This time last year Adam Voges appeared destined never to wear the baggy green. On Saturday night he had a Test average over 100, higher than the greatest of them all - Don Bradman.
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Voges moves past Bradman's average
Adam Voges now has a better batting average than Sir Don Bradman as he steered Australia to a strong position in the first innings of their test against New Zealand in Wellington.
The West Australian would be the first to admit he does not hold a candle to national treasure but that is the exalted company Voges is keeping, at least statistically, after his latest Test century.
Voges and Usman Khawaja both scored big tons as Australia made huge strides towards the No.1 ranking by taking complete control of the first Test against New Zealand.
The Black Caps have paid a huge price for umpire Richard Illingworth's no-ball mistake. Had Voges been out for seven, and not unbeaten on 175, they would still be a fighting chance. Instead, the Australians, 6-463 with a 280-run lead, have the Black Caps right where they want them.
Voges' teammates are already light-heartedly referring to him as The Don.
"He's got an average higher than Don at the moment, I might have to call him Sir Voges," Khawaja joked.
As it stands, Voges' Test average is 100.33, though that will drop if he is dismissed. Even if he does not add to his overnight score and finishes the Trans-Tasman series in New Zealand with three ducks his average will be a lofty 75, well clear of the likes of past batting greats Graeme Pollock, George Headley and Herbert Sutcliffe.
It is a remarkable turn of events for a player who did not make his Test debut until the age of 35. Even after he passed 1000 runs Voges could not say he had made it at Test level, nor did he feel safe in the XI.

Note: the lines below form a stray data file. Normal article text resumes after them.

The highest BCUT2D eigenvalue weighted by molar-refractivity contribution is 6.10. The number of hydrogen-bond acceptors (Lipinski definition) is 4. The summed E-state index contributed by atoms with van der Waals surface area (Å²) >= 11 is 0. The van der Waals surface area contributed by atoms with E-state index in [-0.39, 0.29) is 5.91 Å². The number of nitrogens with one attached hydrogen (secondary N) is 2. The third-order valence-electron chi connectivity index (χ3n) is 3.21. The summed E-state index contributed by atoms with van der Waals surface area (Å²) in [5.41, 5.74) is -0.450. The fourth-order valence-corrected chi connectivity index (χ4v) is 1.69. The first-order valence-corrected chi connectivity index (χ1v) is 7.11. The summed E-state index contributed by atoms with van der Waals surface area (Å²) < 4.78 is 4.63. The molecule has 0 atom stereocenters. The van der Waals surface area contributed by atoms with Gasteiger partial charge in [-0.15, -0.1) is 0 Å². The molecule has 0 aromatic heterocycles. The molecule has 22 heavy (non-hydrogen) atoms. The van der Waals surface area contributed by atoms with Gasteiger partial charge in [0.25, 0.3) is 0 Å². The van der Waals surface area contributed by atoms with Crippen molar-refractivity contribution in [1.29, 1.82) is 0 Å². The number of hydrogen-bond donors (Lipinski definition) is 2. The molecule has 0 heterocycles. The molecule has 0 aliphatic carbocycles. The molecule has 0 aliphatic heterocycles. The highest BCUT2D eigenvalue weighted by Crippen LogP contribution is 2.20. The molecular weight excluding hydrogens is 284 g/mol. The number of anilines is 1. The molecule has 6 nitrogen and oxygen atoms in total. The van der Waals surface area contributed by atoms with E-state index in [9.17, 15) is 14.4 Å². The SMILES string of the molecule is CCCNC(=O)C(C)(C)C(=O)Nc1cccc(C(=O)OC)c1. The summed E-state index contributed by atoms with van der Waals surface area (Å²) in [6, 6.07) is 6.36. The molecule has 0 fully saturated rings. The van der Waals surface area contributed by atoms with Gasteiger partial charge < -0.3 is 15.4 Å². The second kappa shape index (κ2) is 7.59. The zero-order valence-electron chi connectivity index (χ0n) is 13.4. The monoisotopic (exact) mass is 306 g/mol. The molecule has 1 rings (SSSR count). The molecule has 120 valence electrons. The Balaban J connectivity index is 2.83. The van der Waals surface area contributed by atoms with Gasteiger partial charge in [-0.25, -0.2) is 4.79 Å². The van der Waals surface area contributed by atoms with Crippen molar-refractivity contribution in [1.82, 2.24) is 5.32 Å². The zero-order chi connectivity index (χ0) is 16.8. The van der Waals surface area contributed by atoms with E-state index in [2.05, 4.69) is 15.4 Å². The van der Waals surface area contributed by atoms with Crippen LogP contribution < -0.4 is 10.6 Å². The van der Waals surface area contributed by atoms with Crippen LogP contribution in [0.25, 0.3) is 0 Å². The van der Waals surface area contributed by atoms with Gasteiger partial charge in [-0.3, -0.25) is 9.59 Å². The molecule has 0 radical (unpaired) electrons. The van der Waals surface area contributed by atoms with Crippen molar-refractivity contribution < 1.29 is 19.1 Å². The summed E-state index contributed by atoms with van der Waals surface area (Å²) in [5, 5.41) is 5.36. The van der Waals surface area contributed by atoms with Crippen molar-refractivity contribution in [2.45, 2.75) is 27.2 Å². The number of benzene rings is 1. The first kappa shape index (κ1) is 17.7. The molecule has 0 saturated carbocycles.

There are some who would still question Voges' Test credentials after his lean Ashes series but there can be no doubting his thirst for runs.
He has now gone 550 runs without being dismissed, breaking the previous mark of 497 set by Sachin Tendulkar 12 years ago.
"The way he's been batting lately it honestly feels like he's not going to get out sometimes," Khawaja said. "He's making hundreds, and big hundreds, which is important for the team."
That they have come against the West Indies and the sixth-ranked Kiwis should not be held against Voges as he can only obliterate the opposition he is given.
Voges' numerical wonders overshadowed another brilliant display by Khawaja, whose 140 was his fourth consecutive first-innings Test ton and arguably his best - even if he did not say so himself.
The Khawaja of 2016 is unrecognisable to the batsman who in his previous Test stint was always waiting for a tap on the shoulder from selectors. He said coach Darren Lehmann's resassuring words at the start of the summer had helped him to relax.
"He said I'd get a fair crack at it, so that kind of helped too," Khawaja said.
Finishing this Kiwi XI off will not be straightforward, particularly on a Basin Reserve wicket that has lost all its green and, in keeping with recent history, morphed into a batsman's paradise.
Australia lost two wickets in the space of three deliveries - both against the second new ball - but only one other for the rest of the day.
Even so, the Black Caps need something special to salvage this Test though extraordinary things have happened at this ground in the past two years.
Kane Williamson and Kumar Sangakkara struck double centuries here last year and 11 months earlier Brendan McCullum became the first Kiwi to break the 300-barrier in Tests.
Even if those once-in-a-lifetime feats are not repeated, taking New Zealand's second 10 wickets should prove much harder than their first 10.
"I still think there's enough in this deck to create chances," Khawaja said. "You need a little bit of luck on your side as well."